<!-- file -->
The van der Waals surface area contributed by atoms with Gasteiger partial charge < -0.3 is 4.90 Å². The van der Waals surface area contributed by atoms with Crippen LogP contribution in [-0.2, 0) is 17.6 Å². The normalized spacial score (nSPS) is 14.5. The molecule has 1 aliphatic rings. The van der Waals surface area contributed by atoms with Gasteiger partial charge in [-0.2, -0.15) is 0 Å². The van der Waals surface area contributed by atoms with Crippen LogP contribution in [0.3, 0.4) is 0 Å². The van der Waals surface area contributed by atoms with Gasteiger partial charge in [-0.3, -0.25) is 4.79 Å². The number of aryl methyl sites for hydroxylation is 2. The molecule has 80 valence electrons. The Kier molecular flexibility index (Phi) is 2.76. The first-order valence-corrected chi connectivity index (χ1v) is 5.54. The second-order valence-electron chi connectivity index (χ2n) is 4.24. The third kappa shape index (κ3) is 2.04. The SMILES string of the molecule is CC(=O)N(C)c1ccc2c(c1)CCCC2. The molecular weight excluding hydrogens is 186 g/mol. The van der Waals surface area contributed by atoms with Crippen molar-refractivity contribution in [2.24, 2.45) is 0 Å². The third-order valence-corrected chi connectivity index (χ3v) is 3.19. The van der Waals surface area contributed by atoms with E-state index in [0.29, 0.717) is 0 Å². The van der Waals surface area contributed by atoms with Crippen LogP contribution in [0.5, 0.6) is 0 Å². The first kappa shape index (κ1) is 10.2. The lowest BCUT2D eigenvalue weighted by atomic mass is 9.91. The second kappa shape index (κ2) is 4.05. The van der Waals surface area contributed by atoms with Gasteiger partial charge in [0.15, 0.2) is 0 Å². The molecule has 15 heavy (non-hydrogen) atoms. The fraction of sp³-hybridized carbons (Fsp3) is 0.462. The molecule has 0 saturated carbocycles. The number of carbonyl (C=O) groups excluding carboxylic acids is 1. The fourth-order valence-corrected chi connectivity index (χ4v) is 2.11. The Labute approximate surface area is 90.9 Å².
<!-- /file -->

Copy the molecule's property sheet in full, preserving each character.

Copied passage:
The van der Waals surface area contributed by atoms with Gasteiger partial charge < -0.3 is 4.90 Å². The van der Waals surface area contributed by atoms with Crippen LogP contribution in [-0.2, 0) is 17.6 Å². The normalized spacial score (nSPS) is 14.5. The molecule has 1 aliphatic rings. The van der Waals surface area contributed by atoms with Gasteiger partial charge in [-0.2, -0.15) is 0 Å². The van der Waals surface area contributed by atoms with Crippen LogP contribution in [0.3, 0.4) is 0 Å². The van der Waals surface area contributed by atoms with Gasteiger partial charge in [-0.3, -0.25) is 4.79 Å². The number of aryl methyl sites for hydroxylation is 2. The molecule has 80 valence electrons. The Kier molecular flexibility index (Phi) is 2.76. The first-order valence-corrected chi connectivity index (χ1v) is 5.54. The second-order valence-electron chi connectivity index (χ2n) is 4.24. The third kappa shape index (κ3) is 2.04. The SMILES string of the molecule is CC(=O)N(C)c1ccc2c(c1)CCCC2. The molecular weight excluding hydrogens is 186 g/mol. The van der Waals surface area contributed by atoms with Crippen molar-refractivity contribution in [2.24, 2.45) is 0 Å². The third-order valence-corrected chi connectivity index (χ3v) is 3.19. The van der Waals surface area contributed by atoms with E-state index in [0.29, 0.717) is 0 Å². The van der Waals surface area contributed by atoms with Crippen LogP contribution in [0.5, 0.6) is 0 Å². The first kappa shape index (κ1) is 10.2. The lowest BCUT2D eigenvalue weighted by atomic mass is 9.91. The second kappa shape index (κ2) is 4.05. The van der Waals surface area contributed by atoms with Gasteiger partial charge in [0.15, 0.2) is 0 Å². The molecule has 15 heavy (non-hydrogen) atoms. The fraction of sp³-hybridized carbons (Fsp3) is 0.462. The molecule has 0 saturated carbocycles. The number of carbonyl (C=O) groups excluding carboxylic acids is 1. The fourth-order valence-corrected chi connectivity index (χ4v) is 2.11. The Labute approximate surface area is 90.9 Å².